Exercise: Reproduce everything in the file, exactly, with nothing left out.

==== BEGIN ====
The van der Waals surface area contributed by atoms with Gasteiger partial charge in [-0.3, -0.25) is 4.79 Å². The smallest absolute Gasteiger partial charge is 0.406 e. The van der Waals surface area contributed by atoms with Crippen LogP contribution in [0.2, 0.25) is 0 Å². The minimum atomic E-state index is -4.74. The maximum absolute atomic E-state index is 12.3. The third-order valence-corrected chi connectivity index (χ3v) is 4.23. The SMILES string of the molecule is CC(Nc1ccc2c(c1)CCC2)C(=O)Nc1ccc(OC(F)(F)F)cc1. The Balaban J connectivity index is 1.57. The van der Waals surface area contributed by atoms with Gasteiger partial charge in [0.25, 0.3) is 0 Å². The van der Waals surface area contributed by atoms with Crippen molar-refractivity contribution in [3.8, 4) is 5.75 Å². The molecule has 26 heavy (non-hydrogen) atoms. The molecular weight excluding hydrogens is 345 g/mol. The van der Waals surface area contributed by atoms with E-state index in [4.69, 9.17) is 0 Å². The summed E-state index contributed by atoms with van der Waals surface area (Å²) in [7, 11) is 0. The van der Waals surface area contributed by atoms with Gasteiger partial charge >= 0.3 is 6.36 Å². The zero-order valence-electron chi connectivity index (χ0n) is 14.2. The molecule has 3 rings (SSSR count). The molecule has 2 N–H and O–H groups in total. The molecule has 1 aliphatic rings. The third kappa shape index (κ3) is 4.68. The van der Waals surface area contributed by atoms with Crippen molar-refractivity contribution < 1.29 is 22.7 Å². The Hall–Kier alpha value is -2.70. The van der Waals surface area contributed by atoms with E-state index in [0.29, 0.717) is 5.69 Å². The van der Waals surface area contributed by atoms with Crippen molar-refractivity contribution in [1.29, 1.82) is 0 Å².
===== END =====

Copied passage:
The van der Waals surface area contributed by atoms with Gasteiger partial charge in [-0.3, -0.25) is 4.79 Å². The smallest absolute Gasteiger partial charge is 0.406 e. The van der Waals surface area contributed by atoms with Crippen LogP contribution in [0.2, 0.25) is 0 Å². The minimum atomic E-state index is -4.74. The maximum absolute atomic E-state index is 12.3. The third-order valence-corrected chi connectivity index (χ3v) is 4.23. The SMILES string of the molecule is CC(Nc1ccc2c(c1)CCC2)C(=O)Nc1ccc(OC(F)(F)F)cc1. The Balaban J connectivity index is 1.57. The van der Waals surface area contributed by atoms with Gasteiger partial charge in [0.25, 0.3) is 0 Å². The van der Waals surface area contributed by atoms with Crippen molar-refractivity contribution in [3.8, 4) is 5.75 Å². The molecule has 26 heavy (non-hydrogen) atoms. The molecular weight excluding hydrogens is 345 g/mol. The van der Waals surface area contributed by atoms with E-state index in [4.69, 9.17) is 0 Å². The summed E-state index contributed by atoms with van der Waals surface area (Å²) in [7, 11) is 0. The van der Waals surface area contributed by atoms with Gasteiger partial charge >= 0.3 is 6.36 Å². The zero-order valence-electron chi connectivity index (χ0n) is 14.2. The molecule has 3 rings (SSSR count). The molecule has 2 N–H and O–H groups in total. The molecule has 1 aliphatic rings. The third kappa shape index (κ3) is 4.68. The van der Waals surface area contributed by atoms with Crippen molar-refractivity contribution < 1.29 is 22.7 Å². The Hall–Kier alpha value is -2.70. The van der Waals surface area contributed by atoms with E-state index in [0.29, 0.717) is 5.69 Å². The van der Waals surface area contributed by atoms with Crippen molar-refractivity contribution in [1.29, 1.82) is 0 Å².